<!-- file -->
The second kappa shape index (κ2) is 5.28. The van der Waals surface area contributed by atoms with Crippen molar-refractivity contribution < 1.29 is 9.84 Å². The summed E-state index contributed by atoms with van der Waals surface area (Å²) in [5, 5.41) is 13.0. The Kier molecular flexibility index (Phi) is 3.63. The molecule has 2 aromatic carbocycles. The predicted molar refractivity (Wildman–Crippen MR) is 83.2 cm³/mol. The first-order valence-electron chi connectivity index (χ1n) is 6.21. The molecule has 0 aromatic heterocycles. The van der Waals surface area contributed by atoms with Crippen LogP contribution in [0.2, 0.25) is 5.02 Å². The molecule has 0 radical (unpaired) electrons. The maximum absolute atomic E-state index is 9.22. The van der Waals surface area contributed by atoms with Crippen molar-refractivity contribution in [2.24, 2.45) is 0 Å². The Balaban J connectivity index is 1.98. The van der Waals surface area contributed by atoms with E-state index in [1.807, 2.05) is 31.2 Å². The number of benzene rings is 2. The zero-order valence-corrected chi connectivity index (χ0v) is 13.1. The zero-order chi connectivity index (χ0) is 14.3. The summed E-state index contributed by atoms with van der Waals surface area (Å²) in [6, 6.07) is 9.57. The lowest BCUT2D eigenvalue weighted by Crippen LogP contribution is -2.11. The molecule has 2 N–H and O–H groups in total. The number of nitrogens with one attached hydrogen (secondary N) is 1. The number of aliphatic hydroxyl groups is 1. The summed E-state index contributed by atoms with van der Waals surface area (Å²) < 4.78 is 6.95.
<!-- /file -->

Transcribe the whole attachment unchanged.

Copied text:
The second kappa shape index (κ2) is 5.28. The van der Waals surface area contributed by atoms with Crippen molar-refractivity contribution < 1.29 is 9.84 Å². The summed E-state index contributed by atoms with van der Waals surface area (Å²) in [5, 5.41) is 13.0. The Kier molecular flexibility index (Phi) is 3.63. The molecule has 2 aromatic carbocycles. The predicted molar refractivity (Wildman–Crippen MR) is 83.2 cm³/mol. The first-order valence-electron chi connectivity index (χ1n) is 6.21. The molecule has 0 aromatic heterocycles. The van der Waals surface area contributed by atoms with Crippen LogP contribution in [0.2, 0.25) is 5.02 Å². The molecule has 0 radical (unpaired) electrons. The maximum absolute atomic E-state index is 9.22. The van der Waals surface area contributed by atoms with Crippen molar-refractivity contribution in [2.24, 2.45) is 0 Å². The Balaban J connectivity index is 1.98. The van der Waals surface area contributed by atoms with E-state index in [1.807, 2.05) is 31.2 Å². The number of benzene rings is 2. The zero-order valence-corrected chi connectivity index (χ0v) is 13.1. The zero-order chi connectivity index (χ0) is 14.3. The summed E-state index contributed by atoms with van der Waals surface area (Å²) in [6, 6.07) is 9.57. The lowest BCUT2D eigenvalue weighted by Crippen LogP contribution is -2.11. The molecule has 2 N–H and O–H groups in total. The number of nitrogens with one attached hydrogen (secondary N) is 1. The number of aliphatic hydroxyl groups is 1. The summed E-state index contributed by atoms with van der Waals surface area (Å²) < 4.78 is 6.95.